Docstoc

Detection of Epstein Barr virus DNA in nasopharyngeal carcinoma

Document Sample
Detection of Epstein Barr virus DNA in nasopharyngeal carcinoma Powered By Docstoc
					Journal of Virological Methods, 27 (1990) 261-268                                                261
Elsevier

VIRh4ET 00985




     Detection of Epstein-Barr virus DNA in
nasopharyngeal carcinoma using a non-radioactive
             digoxigenin-labelled probe

  A.M.Y. Permeen’,           C.K. Saml, R$$hmanathan’,                 U. Prasadl and H.

     ‘Nasopharyngeal Carcinoma Research Laboratory, Instituteof Advanced Studies, Universityof
          Malaya, Kuala Lumpur, West Malaysiaand =Max von Pettenkofer Institute,F.R.G.
                                   (Accepted 10 November 1989)




   The presence of Epstein Barr virus (EBV) DNA in biopsies from the post-nasal
space (PNS) of patients suspected of nasopharyngeal carcinoma (NPC) was de-
tected by in situ cytohybridisation with an EBV DNA probe labelled with the novel
labelling compound digoxigenin. The digoxigenin probe was hybridised to cryostat
sections of NPC biopsies and subsequently detected by an enzyme immunoassay
procedure. It was found that in situ cytohybridisation using the digoxigenin probe
was much more rapid and sensitive (96 h compared to five weeks) than the current
method of using 3H-labelled probe. Using the digoxigenin EBV probe, it was found
that in all the eighteen NPC biopsies tested, EBV DNA was detected in malignant
epithelial cells and infiltrating lymphocytes. EBV DNA was also detected in some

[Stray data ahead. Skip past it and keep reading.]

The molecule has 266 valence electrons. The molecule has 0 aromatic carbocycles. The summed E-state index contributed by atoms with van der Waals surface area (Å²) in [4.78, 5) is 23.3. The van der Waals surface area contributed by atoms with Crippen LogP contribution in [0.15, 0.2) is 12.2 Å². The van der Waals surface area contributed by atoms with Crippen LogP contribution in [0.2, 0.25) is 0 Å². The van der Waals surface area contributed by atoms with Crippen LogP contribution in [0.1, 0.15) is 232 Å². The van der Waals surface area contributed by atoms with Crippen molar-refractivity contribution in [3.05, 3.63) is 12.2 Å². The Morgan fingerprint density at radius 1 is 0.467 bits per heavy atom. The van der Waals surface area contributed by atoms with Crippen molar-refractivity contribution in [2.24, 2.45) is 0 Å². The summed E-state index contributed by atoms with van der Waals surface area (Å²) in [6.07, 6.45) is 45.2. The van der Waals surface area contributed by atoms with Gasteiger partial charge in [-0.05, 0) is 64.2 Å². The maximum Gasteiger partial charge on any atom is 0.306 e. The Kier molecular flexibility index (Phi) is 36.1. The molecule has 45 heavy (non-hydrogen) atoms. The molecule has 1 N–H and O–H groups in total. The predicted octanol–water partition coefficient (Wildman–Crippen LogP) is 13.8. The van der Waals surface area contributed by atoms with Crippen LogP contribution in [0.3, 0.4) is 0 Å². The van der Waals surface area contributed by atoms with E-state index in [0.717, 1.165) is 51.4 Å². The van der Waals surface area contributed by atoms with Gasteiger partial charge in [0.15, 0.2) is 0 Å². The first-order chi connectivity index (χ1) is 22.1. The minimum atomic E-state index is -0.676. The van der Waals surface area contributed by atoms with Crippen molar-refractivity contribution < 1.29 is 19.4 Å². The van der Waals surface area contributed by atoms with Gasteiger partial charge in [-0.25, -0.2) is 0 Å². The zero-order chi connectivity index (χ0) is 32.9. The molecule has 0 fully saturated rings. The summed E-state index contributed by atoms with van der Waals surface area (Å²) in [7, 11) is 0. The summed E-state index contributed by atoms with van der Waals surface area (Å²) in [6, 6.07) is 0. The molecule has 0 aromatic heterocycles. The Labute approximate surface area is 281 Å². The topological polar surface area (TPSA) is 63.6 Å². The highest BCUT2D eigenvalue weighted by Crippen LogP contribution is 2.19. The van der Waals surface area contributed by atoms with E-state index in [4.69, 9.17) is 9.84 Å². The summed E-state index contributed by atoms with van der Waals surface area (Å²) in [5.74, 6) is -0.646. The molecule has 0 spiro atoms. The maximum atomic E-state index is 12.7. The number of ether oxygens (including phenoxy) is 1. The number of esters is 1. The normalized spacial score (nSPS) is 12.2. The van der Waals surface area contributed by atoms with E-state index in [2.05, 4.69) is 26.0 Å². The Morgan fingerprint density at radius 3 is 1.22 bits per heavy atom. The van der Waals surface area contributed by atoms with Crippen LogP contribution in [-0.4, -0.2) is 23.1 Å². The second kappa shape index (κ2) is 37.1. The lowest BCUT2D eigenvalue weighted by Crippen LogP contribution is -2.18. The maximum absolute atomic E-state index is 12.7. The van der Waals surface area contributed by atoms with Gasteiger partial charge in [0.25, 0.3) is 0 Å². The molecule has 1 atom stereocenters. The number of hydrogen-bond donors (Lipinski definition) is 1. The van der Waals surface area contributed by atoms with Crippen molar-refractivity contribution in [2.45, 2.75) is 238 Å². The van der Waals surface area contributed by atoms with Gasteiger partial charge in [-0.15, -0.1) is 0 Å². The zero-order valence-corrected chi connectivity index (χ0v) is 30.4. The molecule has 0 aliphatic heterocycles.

normal epithelial cells in these NPC biopsies. EBV DNA was not detected in ep
ithelial cells of non-malignant biopsies.

Digoxigenin;     Epstein-Barr    virus; Nasopharyngeal      carcinoma




hltrodul!tion

     Nasopharyngeal carcinoma (NPC) is closely associated with the Epstein-Barr vi-
NS    (EBV). The association was first realised when the majority of NPC patients

Correspondence to: C.K. Sam, Nasopharyngeal Carcinoma Research Laboratory, Institute of Ad-
vanced Studies, University of Malaya, 59100 Kuala Lumpur, West Malaysia.

0166-0934/90/$03.50 @ 1990 Elsevier Science Publishers B.V. (Biomedical Division)
262


were found to have elevated antibodies to EBV antigens (Old et al., 1966; Henle
et al., 1970). Direct evidence of the presence of EBV in NPC was demonstrated
by the presence of DNA in the malignant epithelial cells with the use of radioac-
tive EBV probe (zur Hausen et al., 1970; Nonoyama et al., 1973; Wolf et al., 1973;
Klein et al., 1974). Recently, there has been much interest in developing non-ra-
dioactive labels for probes, since the use of radioactivity carries inherent dangers
and inconvenience. A non-radioactive, digoxigenin probe was used successfully for
the detection of DNA binding factors using protein-blotting technique (Dooley et
al., 1988). We report a study using digoxigenin-labelled EBV DNA in in situ cy-
tohybridisation of NPC biopsies.
   Digoxigenin is a hapten steroid, classed under the Cardenolides (C&) group. The
deoxyuridinetriphosphate     (dUTP) molecule is linked via a space-arm to the dig-
oxigenin at the C3 position using the random primed DNA labelling method (Fein-
berg and Vogelstein, 1983). The digoxigenin is labelled to all the BarnHI frag-
ments of EBV (Skare and Strominger, 1980) except the 0 and K fragments due
to crossreactions with cellular DNA. The 3H-labelled EBV probe used in this study
was labelled only to the W fragments of EBV.


Materials and Methods

Biopsies

   Tissue biopsies from 24 patients with clinical symptoms of NPC from University
Hospital Kuala Lumpur were used for this study. Biopsies were taken from the
post-nasal space (PNS), snap frozen and stored in liquid nitrogen until use. Snap
frozen tonsil specimens were used as the negative tissue controls.

Sections

   Sections used in the in situ cytohybridisation were cryostat sections cut at 5 km
thickness using a Reichert Histostat Cryostatmicrotome knife (185 mm).

DNA probes

    Probes used in this study were the 3H-labelled EBV DNA (specific activity: 1.5
x   lo7 cpm/Fg) and the digoxigenin labelled EBV DNA (20 rig/p,,).

Cell lines

  The EBV positive lymphoblastoid lines P3HR-1, Raji and B958 were used as
positive cell controls and EBV negative lymphoblastoid line BJAB was used as the
negative cell control.